first exposed insulation layers of the furcation tubes are configured to extend out through the second inner chamber;
second exposed strengthening layers of the furcation tubes are wrapped around the first insulation layers and spread out inside of the second inner chamber; and
third external insulation layers of the furcation tubes are wrapped around the second strengthening layers and terminate at a bottom end of the second inner chamber.
14. The breakout head of claim 13, wherein the first and second inner chamber are each configured to retain an epoxy for elastically encapsulating individual portions of the furcation tubes.
15. The breakout head of claim 12, wherein the round outer sidewalls and two substantially flat outer top and bottom walls insert inside of corresponding round inner sidewalls and two substantially flat inner top and bottom walls inside of a breakout assembly housing.
16. A breakout assembly, comprising:
a housing including a first end and a second end;
a retaining member including a first end to receive a fiber optic cable and a second end attaching to the first end of the housing and retaining exposed stripped layers of the fiber optic cable;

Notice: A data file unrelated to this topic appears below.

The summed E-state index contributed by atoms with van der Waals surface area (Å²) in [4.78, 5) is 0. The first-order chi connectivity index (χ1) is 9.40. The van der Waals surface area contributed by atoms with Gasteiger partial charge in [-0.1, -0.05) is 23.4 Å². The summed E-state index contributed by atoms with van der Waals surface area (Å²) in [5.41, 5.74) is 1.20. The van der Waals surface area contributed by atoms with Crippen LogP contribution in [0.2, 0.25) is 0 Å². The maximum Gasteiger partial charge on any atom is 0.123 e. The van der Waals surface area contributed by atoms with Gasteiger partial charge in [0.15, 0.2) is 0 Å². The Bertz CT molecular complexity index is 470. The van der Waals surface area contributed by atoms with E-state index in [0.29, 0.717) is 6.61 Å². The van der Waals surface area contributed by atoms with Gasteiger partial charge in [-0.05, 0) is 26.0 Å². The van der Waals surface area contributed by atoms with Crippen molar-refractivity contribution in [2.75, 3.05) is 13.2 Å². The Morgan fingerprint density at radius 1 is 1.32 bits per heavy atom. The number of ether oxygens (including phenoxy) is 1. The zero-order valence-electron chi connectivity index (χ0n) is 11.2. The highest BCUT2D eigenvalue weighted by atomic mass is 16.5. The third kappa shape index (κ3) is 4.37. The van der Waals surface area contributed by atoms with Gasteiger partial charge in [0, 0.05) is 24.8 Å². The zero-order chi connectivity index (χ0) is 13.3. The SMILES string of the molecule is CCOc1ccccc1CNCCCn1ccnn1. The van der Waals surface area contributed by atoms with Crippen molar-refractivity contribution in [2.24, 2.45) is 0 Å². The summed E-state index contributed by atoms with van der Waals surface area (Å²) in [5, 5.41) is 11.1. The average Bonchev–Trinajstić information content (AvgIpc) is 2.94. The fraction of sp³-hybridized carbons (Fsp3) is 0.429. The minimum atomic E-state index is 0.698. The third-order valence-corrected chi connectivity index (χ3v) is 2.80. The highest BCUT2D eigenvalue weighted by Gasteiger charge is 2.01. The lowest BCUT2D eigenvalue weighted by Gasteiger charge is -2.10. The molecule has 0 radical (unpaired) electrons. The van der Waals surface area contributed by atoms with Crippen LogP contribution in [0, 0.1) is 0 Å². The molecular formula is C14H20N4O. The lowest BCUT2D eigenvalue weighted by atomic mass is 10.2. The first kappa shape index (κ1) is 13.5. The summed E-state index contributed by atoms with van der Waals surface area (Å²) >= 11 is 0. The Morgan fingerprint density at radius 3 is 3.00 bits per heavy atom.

a breakout head configured to insert into the second end of the housing, the breakout head including holes for receiving furcation tubes with different optical fibers from the fiber optic cable, wherein the breakout head includes front and back inner chambers each filled with epoxy to encapsulate and hold the individual furcation tubes inside of the holes.
17. The breakout assembly of claim 16, wherein:
the first end of the housing includes a threaded inside surface for screwing over an outside threaded surface of the retaining member; and
the second end of the housing includes a threaded outside surface for screwing into an inside threaded surface of a nut to hold the breakout head inside of the second end of the housing.
18. The breakout assembly of claim 16, wherein:
the housing, retaining member, and breakout head all have elongated substantially tubular shapes and the retaining member attaches longitudinally to the first end of the housing and the breakout head inserts longitudinally through the second end of the housing.
19. The breakout assembly of claim 16, including an inner chamber located in the second end of the retaining member containing an epoxy for encapsulating and holding the layers of the fiber optic cable.
20. The breakout assembly of claim 16, wherein the housing comprises a substantially clear plastic tube.
21. The breakout assembly of claim 1, further comprising an enclosure including a first plastic section and a second plastic section forming a substantially round rigid outside circumference that extends around the breakout assembly from a front end of the breakout assembly to a back end of the breakout assembly.
22. The breakout assembly of claim 21, wherein the first and second section of the enclosure form a substantially cylindrical inner chamber configured to retain the breakout assembly and retain a sealing-potting material for encapsulating the breakout assembly.